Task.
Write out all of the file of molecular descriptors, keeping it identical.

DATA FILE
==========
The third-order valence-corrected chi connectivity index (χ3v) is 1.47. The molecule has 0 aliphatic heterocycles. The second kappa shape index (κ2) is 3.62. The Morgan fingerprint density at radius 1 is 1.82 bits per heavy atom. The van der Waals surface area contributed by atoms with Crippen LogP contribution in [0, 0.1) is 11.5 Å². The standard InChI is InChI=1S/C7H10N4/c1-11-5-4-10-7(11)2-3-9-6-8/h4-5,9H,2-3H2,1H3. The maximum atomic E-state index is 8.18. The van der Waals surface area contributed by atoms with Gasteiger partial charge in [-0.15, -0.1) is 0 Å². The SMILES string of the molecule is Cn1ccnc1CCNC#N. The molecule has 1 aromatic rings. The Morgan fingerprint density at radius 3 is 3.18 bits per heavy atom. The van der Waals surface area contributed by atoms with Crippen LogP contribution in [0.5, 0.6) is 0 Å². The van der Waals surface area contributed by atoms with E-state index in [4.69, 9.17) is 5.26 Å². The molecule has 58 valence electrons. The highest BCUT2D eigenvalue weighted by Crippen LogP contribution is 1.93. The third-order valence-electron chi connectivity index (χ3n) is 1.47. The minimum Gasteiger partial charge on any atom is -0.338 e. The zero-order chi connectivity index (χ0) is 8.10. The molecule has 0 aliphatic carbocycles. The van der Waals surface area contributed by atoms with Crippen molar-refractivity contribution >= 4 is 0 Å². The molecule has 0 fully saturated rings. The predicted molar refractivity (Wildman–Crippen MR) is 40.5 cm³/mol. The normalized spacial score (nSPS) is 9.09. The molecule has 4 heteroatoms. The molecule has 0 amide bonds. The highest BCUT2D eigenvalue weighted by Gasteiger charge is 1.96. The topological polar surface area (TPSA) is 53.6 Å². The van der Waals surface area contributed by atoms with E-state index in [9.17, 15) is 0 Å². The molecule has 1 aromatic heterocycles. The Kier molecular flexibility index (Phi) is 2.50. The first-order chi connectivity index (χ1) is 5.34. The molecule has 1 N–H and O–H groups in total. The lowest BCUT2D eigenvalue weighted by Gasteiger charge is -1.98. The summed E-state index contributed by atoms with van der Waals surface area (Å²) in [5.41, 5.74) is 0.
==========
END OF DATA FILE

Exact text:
The third-order valence-corrected chi connectivity index (χ3v) is 1.47. The molecule has 0 aliphatic heterocycles. The second kappa shape index (κ2) is 3.62. The Morgan fingerprint density at radius 1 is 1.82 bits per heavy atom. The van der Waals surface area contributed by atoms with Crippen LogP contribution in [0, 0.1) is 11.5 Å². The standard InChI is InChI=1S/C7H10N4/c1-11-5-4-10-7(11)2-3-9-6-8/h4-5,9H,2-3H2,1H3. The maximum atomic E-state index is 8.18. The van der Waals surface area contributed by atoms with Gasteiger partial charge in [-0.15, -0.1) is 0 Å². The SMILES string of the molecule is Cn1ccnc1CCNC#N. The molecule has 1 aromatic rings. The Morgan fingerprint density at radius 3 is 3.18 bits per heavy atom. The van der Waals surface area contributed by atoms with Crippen LogP contribution in [0.5, 0.6) is 0 Å². The van der Waals surface area contributed by atoms with E-state index in [4.69, 9.17) is 5.26 Å². The molecule has 58 valence electrons. The highest BCUT2D eigenvalue weighted by Crippen LogP contribution is 1.93. The third-order valence-electron chi connectivity index (χ3n) is 1.47. The minimum Gasteiger partial charge on any atom is -0.338 e. The zero-order chi connectivity index (χ0) is 8.10. The molecule has 0 aliphatic carbocycles. The van der Waals surface area contributed by atoms with Crippen molar-refractivity contribution >= 4 is 0 Å². The molecule has 0 fully saturated rings. The predicted molar refractivity (Wildman–Crippen MR) is 40.5 cm³/mol. The normalized spacial score (nSPS) is 9.09. The molecule has 4 heteroatoms. The molecule has 0 amide bonds. The highest BCUT2D eigenvalue weighted by Gasteiger charge is 1.96. The topological polar surface area (TPSA) is 53.6 Å². The van der Waals surface area contributed by atoms with E-state index in [9.17, 15) is 0 Å². The molecule has 1 aromatic heterocycles. The Kier molecular flexibility index (Phi) is 2.50. The first-order chi connectivity index (χ1) is 5.34. The molecule has 1 N–H and O–H groups in total. The lowest BCUT2D eigenvalue weighted by Gasteiger charge is -1.98. The summed E-state index contributed by atoms with van der Waals surface area (Å²) in [5.41, 5.74) is 0.